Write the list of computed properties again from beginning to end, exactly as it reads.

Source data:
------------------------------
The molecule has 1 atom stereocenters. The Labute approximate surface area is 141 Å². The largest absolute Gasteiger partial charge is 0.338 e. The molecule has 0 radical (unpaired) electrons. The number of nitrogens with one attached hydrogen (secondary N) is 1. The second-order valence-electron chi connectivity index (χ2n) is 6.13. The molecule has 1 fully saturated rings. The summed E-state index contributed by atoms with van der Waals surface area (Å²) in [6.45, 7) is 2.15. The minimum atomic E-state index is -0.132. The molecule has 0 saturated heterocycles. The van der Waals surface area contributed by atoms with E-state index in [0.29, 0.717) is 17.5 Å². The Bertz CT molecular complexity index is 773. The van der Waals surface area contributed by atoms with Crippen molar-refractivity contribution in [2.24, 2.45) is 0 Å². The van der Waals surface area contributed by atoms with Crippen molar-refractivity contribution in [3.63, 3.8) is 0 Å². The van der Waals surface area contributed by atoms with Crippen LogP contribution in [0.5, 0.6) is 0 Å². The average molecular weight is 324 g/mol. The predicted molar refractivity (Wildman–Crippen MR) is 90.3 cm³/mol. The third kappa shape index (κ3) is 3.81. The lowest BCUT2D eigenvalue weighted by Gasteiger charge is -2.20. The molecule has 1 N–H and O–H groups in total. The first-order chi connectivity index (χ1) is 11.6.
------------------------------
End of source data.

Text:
The molecule has 1 atom stereocenters. The Labute approximate surface area is 141 Å². The largest absolute Gasteiger partial charge is 0.338 e. The molecule has 0 radical (unpaired) electrons. The number of nitrogens with one attached hydrogen (secondary N) is 1. The second-order valence-electron chi connectivity index (χ2n) is 6.13. The molecule has 1 fully saturated rings. The summed E-state index contributed by atoms with van der Waals surface area (Å²) in [6.45, 7) is 2.15. The minimum atomic E-state index is -0.132. The molecule has 0 saturated heterocycles. The van der Waals surface area contributed by atoms with E-state index in [0.29, 0.717) is 17.5 Å². The Bertz CT molecular complexity index is 773. The van der Waals surface area contributed by atoms with Crippen molar-refractivity contribution in [2.24, 2.45) is 0 Å². The van der Waals surface area contributed by atoms with Crippen molar-refractivity contribution in [3.63, 3.8) is 0 Å². The van der Waals surface area contributed by atoms with Crippen LogP contribution in [0.5, 0.6) is 0 Å². The average molecular weight is 324 g/mol. The predicted molar refractivity (Wildman–Crippen MR) is 90.3 cm³/mol. The third kappa shape index (κ3) is 3.81. The lowest BCUT2D eigenvalue weighted by Gasteiger charge is -2.20. The molecule has 1 N–H and O–H groups in total. The first-order chi connectivity index (χ1) is 11.6.